My BFA was useful in landing my first job. Since then, it’s been about as useful as the “most likely to get into an argument” high school superlative. (True story.)
By now it’s a truism that the cost of college in the US is unreasonable. Very few would argue otherwise. But most of the debate has centered around making the existing system–i.e. spending a three to five year chunk of uninterrupted time obtaining a single, generalized ‘diploma’–cheaper. This (admittedly somewhat self-serving) article by LinkedIn founder Reid Hoffman takes a different approach: rather than simply making four year degree certifications cheaper, we should scrap the old sheepskin entirely and opt for something better:
- [A better certification system] should accommodate a completely unbundled approach to education, allowing students to easily apply credits obtained from a wide range of sources, including internships, peer to peer learning, online classes, and more, to the same certification.
- It should be dynamic and upgradeable, so individuals can add new credentials to it as they pursue new goals and educational opportunities and so that the underlying system itself is improvable.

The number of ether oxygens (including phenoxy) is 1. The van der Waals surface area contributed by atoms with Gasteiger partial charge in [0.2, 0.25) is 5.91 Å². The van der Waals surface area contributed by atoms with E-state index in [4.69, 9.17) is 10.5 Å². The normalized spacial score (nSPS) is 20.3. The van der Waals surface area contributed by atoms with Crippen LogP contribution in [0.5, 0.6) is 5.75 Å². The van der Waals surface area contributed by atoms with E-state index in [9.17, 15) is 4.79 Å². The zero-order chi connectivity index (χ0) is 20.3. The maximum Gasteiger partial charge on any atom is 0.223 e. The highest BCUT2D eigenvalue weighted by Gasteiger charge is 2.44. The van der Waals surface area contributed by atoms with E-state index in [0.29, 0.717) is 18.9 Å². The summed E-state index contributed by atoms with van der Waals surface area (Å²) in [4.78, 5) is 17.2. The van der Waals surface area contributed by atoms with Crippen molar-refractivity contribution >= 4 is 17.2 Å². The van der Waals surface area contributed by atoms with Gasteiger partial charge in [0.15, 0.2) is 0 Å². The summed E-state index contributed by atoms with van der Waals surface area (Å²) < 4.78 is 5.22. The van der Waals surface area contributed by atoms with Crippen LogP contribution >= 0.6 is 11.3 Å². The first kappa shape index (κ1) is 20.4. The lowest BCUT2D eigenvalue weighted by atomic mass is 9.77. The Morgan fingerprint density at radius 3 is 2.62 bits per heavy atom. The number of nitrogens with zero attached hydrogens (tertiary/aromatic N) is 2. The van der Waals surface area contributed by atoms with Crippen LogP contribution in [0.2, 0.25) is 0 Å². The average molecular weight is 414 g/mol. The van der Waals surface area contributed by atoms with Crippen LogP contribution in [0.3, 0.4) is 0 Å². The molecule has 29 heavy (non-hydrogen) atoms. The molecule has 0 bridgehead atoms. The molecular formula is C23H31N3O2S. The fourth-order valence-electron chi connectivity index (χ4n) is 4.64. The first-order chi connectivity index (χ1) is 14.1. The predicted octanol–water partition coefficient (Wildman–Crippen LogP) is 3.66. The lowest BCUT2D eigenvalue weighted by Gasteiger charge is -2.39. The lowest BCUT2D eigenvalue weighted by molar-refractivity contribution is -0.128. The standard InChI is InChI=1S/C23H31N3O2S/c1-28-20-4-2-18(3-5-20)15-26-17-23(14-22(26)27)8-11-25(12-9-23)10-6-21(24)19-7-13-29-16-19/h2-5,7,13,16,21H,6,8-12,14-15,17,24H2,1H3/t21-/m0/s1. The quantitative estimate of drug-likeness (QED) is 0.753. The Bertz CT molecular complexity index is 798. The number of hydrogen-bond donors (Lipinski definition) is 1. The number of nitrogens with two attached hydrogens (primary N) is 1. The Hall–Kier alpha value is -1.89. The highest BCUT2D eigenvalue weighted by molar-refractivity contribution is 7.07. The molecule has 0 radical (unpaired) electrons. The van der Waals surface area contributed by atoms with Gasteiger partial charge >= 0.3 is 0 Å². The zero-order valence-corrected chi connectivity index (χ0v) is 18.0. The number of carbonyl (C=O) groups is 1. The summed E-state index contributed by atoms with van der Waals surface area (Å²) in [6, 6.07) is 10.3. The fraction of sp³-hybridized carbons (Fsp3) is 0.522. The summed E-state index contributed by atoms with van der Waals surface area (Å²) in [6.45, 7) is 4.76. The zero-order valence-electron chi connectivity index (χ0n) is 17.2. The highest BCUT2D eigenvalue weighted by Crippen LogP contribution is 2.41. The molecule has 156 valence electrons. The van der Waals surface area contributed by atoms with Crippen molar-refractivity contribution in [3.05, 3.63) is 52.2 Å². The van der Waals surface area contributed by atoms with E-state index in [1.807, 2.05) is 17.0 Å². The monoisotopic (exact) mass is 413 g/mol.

- It should help reduce the costs of higher education and increase overall value.
- It should allow a person to convey the full scope of his or her skills and expertise with greater comprehensiveness and nuance, in part to enable better matching with jobs.
- It should be machine-readable and discoverable, so employers can easily evaluate it in numerous ways as part of a larger “certification platform”
Solutions like the LinkedIn “Skills & Expertise” peer voting system or Mozilla’s Open Badges platform are held up as examples.
What do you think? Is the diploma’s useful life nearing its end?
(sheep image via fineartamerica.com)